Right now, equities have it. The S&P 500 is inching higher, and the ByteTrend score for gold vs equities has dropped from a 5-star trend to a 1-star. In late 2012, this indicator gave the first warning of danger ahead for the gold price.
Looking at the 10-year bonds, the yield is 3.8%, while interest rates are at 5.25%. Another sign of madness in markets. If there’s no recession, then that 10-year yield will push above 5%, and that would surely see not only the gold price crash but equities and the yen too. It’s a strange thought but in keeping with the everything bubble narrative.
Of course, gold would not mind the 10-year at 5% if only inflation expectations would follow. It’s all about long-term real rates (blue line), which are rising. That makes gold uncomfortable.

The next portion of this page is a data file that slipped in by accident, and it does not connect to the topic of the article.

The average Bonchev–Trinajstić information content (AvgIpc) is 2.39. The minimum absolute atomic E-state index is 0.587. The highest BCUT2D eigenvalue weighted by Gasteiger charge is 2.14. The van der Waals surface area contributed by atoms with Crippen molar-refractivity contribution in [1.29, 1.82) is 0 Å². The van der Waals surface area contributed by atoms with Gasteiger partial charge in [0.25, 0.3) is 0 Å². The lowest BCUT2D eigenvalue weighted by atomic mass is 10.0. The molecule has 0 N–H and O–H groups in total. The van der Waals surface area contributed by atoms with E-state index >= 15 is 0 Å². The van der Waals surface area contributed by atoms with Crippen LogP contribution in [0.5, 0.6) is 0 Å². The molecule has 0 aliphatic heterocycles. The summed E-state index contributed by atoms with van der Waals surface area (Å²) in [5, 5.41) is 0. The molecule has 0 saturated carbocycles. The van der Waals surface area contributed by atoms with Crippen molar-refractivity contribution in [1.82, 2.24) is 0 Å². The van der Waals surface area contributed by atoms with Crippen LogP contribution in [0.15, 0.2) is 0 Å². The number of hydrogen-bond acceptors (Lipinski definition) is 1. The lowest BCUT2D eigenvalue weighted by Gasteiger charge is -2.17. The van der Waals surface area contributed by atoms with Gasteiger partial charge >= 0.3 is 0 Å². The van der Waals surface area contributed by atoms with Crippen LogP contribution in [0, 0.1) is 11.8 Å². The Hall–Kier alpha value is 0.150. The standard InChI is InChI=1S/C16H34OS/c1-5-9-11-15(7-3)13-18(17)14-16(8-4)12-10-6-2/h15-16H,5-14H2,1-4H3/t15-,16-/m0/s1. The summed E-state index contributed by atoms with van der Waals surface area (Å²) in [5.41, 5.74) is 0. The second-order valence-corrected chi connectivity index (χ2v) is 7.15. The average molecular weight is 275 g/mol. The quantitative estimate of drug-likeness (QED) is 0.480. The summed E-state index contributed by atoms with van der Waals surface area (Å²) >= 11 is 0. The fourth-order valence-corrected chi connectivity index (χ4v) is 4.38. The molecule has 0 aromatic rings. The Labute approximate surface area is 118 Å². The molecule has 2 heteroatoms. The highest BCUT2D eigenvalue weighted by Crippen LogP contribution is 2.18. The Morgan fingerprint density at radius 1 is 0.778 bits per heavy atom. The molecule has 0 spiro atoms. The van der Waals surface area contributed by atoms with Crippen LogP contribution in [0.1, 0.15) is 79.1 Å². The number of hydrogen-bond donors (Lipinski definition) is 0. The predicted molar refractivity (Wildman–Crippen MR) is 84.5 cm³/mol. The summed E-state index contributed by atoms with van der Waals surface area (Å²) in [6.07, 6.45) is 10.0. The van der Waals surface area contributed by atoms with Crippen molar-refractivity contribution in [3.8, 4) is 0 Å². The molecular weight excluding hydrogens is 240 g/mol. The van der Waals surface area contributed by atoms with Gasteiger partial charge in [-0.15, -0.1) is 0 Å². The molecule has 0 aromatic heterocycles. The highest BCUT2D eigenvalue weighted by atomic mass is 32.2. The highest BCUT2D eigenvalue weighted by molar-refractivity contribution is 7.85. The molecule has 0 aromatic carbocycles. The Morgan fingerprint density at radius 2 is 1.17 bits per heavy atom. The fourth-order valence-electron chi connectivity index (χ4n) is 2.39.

At 43%, the gold premium to TIPS (inflation-linked bonds) is substantial. This premium blew out as Russia invaded Ukraine, and so we can only assume the gold premium represents a divided world.
A Divided World or a True Picture of Inflation
Either that or gold is telling us that TIPS are plain wrong and long-term inflation will be 3.5% rather than 2.2%. That seems to be quite likely, especially when you hear that inflation swaps are priced according to Fed forecasts. Imagine that.
I believe we should assume that gold is the more accurate inflation barometer than TIPS. But if Jerome Powell manages to hike ‘til gold breaks, then the world will be in real trouble.
Gold on the blockchain
Congratulations to Gold Token (SA) on the relaunch of their Digital Gold token (DGLD). DGLD is tokenized gold that provides digital proof of ownership of gold bullion bars, starting from as little as 0.01g. All of the gold is held physically in a vault in Switzerland, off-balance sheet, and is fully insured. This means you can swap or redeem your token for physical gold.
I asked James Bennett, CEO, and incidentally ByteTree’s former CEO, what the benefits were of tokenizing gold. He replied,